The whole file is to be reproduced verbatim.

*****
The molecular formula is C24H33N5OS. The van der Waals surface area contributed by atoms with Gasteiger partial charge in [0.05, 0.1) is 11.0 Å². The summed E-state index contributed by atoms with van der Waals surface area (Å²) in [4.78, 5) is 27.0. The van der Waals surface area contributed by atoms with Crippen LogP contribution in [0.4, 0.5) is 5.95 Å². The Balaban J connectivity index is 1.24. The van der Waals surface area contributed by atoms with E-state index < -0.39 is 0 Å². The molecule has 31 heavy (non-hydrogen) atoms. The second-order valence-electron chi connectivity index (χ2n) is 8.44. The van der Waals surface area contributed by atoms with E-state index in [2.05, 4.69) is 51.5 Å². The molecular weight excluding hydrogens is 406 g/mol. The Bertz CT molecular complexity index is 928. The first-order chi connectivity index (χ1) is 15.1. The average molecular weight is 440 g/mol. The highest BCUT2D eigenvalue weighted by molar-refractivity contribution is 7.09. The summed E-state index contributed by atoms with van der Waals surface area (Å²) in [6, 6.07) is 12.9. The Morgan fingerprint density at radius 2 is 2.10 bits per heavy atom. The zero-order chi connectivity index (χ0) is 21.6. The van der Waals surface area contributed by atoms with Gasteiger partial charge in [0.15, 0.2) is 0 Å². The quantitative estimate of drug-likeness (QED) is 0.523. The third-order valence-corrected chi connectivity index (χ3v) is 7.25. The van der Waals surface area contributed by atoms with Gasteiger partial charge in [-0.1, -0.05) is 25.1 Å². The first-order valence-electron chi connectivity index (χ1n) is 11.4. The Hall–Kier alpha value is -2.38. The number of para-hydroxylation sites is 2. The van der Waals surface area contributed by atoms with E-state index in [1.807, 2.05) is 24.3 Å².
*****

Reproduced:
The molecular formula is C24H33N5OS. The van der Waals surface area contributed by atoms with Gasteiger partial charge in [0.05, 0.1) is 11.0 Å². The summed E-state index contributed by atoms with van der Waals surface area (Å²) in [4.78, 5) is 27.0. The van der Waals surface area contributed by atoms with Crippen LogP contribution in [0.4, 0.5) is 5.95 Å². The Balaban J connectivity index is 1.24. The van der Waals surface area contributed by atoms with E-state index < -0.39 is 0 Å². The molecule has 31 heavy (non-hydrogen) atoms. The second-order valence-electron chi connectivity index (χ2n) is 8.44. The van der Waals surface area contributed by atoms with E-state index in [2.05, 4.69) is 51.5 Å². The molecular weight excluding hydrogens is 406 g/mol. The Bertz CT molecular complexity index is 928. The first-order chi connectivity index (χ1) is 15.1. The average molecular weight is 440 g/mol. The highest BCUT2D eigenvalue weighted by molar-refractivity contribution is 7.09. The summed E-state index contributed by atoms with van der Waals surface area (Å²) in [6, 6.07) is 12.9. The Morgan fingerprint density at radius 2 is 2.10 bits per heavy atom. The zero-order chi connectivity index (χ0) is 21.6. The van der Waals surface area contributed by atoms with Gasteiger partial charge in [0.15, 0.2) is 0 Å². The quantitative estimate of drug-likeness (QED) is 0.523. The third-order valence-corrected chi connectivity index (χ3v) is 7.25. The van der Waals surface area contributed by atoms with Gasteiger partial charge in [-0.1, -0.05) is 25.1 Å². The first-order valence-electron chi connectivity index (χ1n) is 11.4. The Hall–Kier alpha value is -2.38. The number of para-hydroxylation sites is 2. The van der Waals surface area contributed by atoms with E-state index in [1.807, 2.05) is 24.3 Å².